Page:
Monterey Bay’s mild winter weather attracts a variety of migrants and visitors from the north and south. Our winter wonderland provides for great coastal birding. These are winter guests spotted one morning last week from Monterey Waterfront Park and Del Monte Beach
(an extension of Monterey State Beach).
Bonaparte’s gulls are more like terns than gulls — they’re small for a gull, delicate and acrobatic in flight. They’re also easy to photograph as the glide, dip and dive for fish along the shore’s shallows and lagoons. These gulls are not in breeding plumage this time of year (no black head), but you can tell young ones (in the photo) from adults. The immature birds have black all along the wing tips and black along the backside of the wings. Bonaparte’s will winter here until their summer breeding grounds across Alaska and northern Canada warm up.
An autumn and winter visitor is the Heermann’s gull, a very distinctive slate gray gull with a red bill. This time of year we see an age range from first year through adult. (Most of the larger gulls take 3 to 4 years to mature. The coloration differs each year, which makes them a challenge to identify — a single species has several color phases before developing adult plumage. In addition, breeding plumage can be different from non-breeding. For more on identifying gulls, see my post Do you know your gulls?) The single gull (in the photo above) is an adult Heermann’s in breeding plumage. The duo (photo to the right) includes two Heermann’s: a second-year bird (the closer) and a third-year bird (the farther). Soon these gulls (at least the adults) will be heading south to breeding grounds in Baja and Mexico.
Along the beach among the gulls were two phoebes: a black phoebe and a Say’s phoebe. The black phoebe (left photo) is fairly common along the coast year-round. I often see them bouncing from fence post to post or kelp pile to pile in search of insect meals. Kelp flies are in abundance and might be what they seek. I haven’t seen the Say’s phoebe before. It’s my understanding that they prefer more open and drier environments than our coast (although it’s been extremely dry here this winter and our sandy beaches certainly are open). This species is probably moving through, heading to warmer southern California and Mexico. The two phoebes are closely related, but didn’t look much like one another. However, their behaviors were similar. The Say’s flitted among the kelp wrack and along the shoreline seeking insects. They were fun to watch.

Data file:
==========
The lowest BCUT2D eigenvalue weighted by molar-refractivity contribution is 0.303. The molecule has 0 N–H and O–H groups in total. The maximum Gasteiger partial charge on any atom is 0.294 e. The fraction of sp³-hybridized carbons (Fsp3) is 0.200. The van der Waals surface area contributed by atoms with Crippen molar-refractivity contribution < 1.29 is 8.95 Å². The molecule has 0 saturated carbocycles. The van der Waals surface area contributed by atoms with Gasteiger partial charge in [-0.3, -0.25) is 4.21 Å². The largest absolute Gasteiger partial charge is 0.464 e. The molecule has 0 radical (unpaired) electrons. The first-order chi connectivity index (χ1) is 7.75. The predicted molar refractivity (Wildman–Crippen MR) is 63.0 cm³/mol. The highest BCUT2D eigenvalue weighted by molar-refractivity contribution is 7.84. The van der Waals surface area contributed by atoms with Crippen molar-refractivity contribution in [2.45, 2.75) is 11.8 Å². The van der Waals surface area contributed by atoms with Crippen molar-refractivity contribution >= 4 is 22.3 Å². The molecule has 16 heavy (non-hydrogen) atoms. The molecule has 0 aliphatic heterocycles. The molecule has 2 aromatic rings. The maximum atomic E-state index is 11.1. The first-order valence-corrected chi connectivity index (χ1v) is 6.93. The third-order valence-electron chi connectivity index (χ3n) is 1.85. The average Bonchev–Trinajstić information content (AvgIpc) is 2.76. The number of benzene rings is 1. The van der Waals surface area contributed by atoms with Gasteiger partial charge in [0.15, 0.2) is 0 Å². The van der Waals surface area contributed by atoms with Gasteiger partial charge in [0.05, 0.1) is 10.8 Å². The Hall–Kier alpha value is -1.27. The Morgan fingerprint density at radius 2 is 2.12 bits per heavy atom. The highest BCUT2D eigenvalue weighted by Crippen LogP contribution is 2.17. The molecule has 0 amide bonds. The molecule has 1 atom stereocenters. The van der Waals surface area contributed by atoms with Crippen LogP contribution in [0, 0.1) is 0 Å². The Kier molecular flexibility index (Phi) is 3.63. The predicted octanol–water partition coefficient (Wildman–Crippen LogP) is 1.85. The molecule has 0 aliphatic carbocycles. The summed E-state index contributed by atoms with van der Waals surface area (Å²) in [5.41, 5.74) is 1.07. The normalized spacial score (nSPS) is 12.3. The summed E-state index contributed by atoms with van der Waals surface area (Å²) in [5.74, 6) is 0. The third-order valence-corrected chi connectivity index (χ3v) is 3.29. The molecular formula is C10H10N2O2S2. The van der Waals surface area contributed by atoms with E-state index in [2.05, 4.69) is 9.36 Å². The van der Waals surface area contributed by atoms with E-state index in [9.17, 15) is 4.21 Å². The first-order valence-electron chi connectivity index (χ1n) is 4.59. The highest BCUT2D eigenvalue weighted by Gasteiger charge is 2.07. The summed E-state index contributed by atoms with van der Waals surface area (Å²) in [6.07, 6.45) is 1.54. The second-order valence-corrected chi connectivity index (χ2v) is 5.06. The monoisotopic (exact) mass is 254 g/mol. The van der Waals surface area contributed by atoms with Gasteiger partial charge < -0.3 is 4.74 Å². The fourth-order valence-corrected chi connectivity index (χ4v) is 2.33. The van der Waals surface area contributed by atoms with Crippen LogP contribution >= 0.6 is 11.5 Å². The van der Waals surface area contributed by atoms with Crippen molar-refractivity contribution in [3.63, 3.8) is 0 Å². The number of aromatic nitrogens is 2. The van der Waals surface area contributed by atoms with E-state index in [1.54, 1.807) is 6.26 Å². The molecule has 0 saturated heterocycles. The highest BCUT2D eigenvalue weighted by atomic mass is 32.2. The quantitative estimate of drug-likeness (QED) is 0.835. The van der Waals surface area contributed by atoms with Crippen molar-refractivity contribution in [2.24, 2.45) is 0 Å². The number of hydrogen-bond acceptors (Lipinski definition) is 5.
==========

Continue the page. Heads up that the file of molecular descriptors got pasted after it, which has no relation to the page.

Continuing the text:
On the waters just beyond the surf (which was minimal) were a variety of diving ducks, some familiar and some new to me. One of the most familiar was the bufflehead. The bright white patch on the side of the head of the female and back of the head of the male makes them easy to identify. There were large groups of females heading somewhere important. I didn’t see many males. These birds will fly east and north in the spring.
Another visitor that I find easy to identify is the merganser. The slender bill is distinctive, as is the shaggy feather-do. These red-breasted mergansers are migrants and it’s always a treat to see them because their stay sometimes is short. This duo was very busy diving and popping back up with little fish while they skirted along the edges of the other diving duck groups.
A bird new to me (I don’t know ducks very well yet) was the common goldeneye. Once I figured out the signs — white dot at the base of the bill and a chocolaty head — they were easier to spot. However, photos were tough because the birds were between me and the sun and they were very busy preening and diving. I got a lot of shots of tail feathers. As with many of the other birds, these are wintering here (and across much of the U.S.) until spring/summer when they return to Canada and Alaska.
A second new species for me was the greater scaup, also a wintering visitor from the north. This group had the sun at their backs and so were challenging to identify and photograph. (And, honestly, after a while, so many ducks on blue water all started to look alike.) The scaup had white around the base of the bill and looked more duckish than others.
In addition to all of these, there were four other species of gull, three species of grebe, many surf scoters and a seemingly out-of-place ringed-necked duck. Joining in on our day’s birdwatching was a resident peregrine falcon.
It was a great day visiting with winter guests.
My thanks to my weekly birding group and
our patient, eagle-eyed mentor, Brian Weed.